French, 1845 - 1916
Mercié, a native of Toulouse, where he was born in 1845, studied sculpture at the Ecole des Beaux-Arts in Paris with François Jouffroy (1806-1882) and Alexandre Falguière (1831-1900). His Salon debut, with a modest portrait medallion of a young girl, took place the same year he won the Prix de Rome, 1868. The youth's envois immediately drew the honors normally accrued over time by an established artist, launching an exceptional career even for an Ecole-trained professional. When he showed his David in the Salon of 1872, Mercié was awarded the cross of the Légion d'Honneur and a first-class medal; his figure was purchased and cast in bronze for the prestigious national museum of living artists, the Musée du Luxembourg (now at the Musée d'Orsay, Paris). His next envoi, the Gloria Victis, created a sensation from the very moment it appeared in Rome, and was immediately acquired and executed in multiples, as memorials throughout France for the dead of the Franco-Prussian War.
As prolific as he was popular with the public and with patrons, Mercié was much in demand as a monumental sculptor. He executed architectural decoration, such as the Genius of the Arts (c. 1877, bronze relief; facade of the Palais du Louvre, Paris) and Fame, the colossal gilt-bronze figure for the dome of the Palais du Trocadéro, also Paris (1878). He decorated the tombs of some of the most eminent figures of his century: historian Jules Michelet (date, location?); national president and historian Adolphe Thiers (c. 1879 and c. 1891, both Père-Lachaise cemetery, Paris); and Louis-Philippe and his wife Marie-Amélie, and two of their sons (dates not known, Chapelle Royale, Dreux). Mercié produced yet more celebrated war memorials, notably his Quand Même! (inaugurated 1884, Place d'Armes, Belfort) and the bronze group commemorating the defense of Châteaudun (inaugurated 1897, promenade du Mail, Châteaudun), as well as a host of portrait statues of modern politicians (notably that of Jules Ferry, Saint-Dié, Vosges) and, for her native village of Domrémy, a memorial to Joan of Arc in front of her home. The artist also won critical and official acclaim for paintings shown in the Salons of the 1880s and 1890s.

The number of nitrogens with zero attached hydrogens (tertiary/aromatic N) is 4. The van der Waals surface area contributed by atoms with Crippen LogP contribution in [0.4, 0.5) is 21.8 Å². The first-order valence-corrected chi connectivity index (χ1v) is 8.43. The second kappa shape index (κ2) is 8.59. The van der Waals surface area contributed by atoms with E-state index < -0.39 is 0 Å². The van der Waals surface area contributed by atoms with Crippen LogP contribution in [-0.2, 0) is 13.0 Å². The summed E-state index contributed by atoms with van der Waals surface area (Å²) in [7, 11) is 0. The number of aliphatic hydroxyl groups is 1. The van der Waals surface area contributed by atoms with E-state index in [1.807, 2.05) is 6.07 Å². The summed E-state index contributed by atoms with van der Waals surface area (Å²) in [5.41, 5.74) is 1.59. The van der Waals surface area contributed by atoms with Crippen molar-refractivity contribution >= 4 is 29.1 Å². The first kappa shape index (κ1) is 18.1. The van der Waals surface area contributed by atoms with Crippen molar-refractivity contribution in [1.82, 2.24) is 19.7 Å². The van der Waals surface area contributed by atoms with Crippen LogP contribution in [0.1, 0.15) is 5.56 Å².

Mercié received most of the major institutional awards of his time. He won the highest medals at the universal expositions; election to the Académie des Beaux-Arts (1889); a professorship at the Ecole des Beaux-Arts; election to grand officier of the Légion d'Honneur; and in 1913 the presidency of the Société des Artistes Françaises. Along with Chapu--whose career is closely intertwined with his as peer, collaborator, and preceding faculty at the Ecole--and Dalou, Mercié was one of the most successful and prominent sculptors of the period into World War I. He died in Paris in 1916.
His work varied little stylistically over the decades, lending the elegance and animation of Florentine Renaissance sculpture to his modern figure types. Its often sensitive conception struck a powerful chord nationwide with the public, authorities, and many critics. His celebrated monumental works also translated effectively into serial reductions, their neo-Florentine grace often given a precious finish and sumptuous patinas and pedestals. Many were edited soon after the monuments appeared, were much in demand, and continue to circulate abundantly on the market today. Despite the growing interest in his work among scholars, a serious critical study of Mercié has yet to be published (as of 1998).
[This is the artist's biography published in the NGA Systematic Catalogue]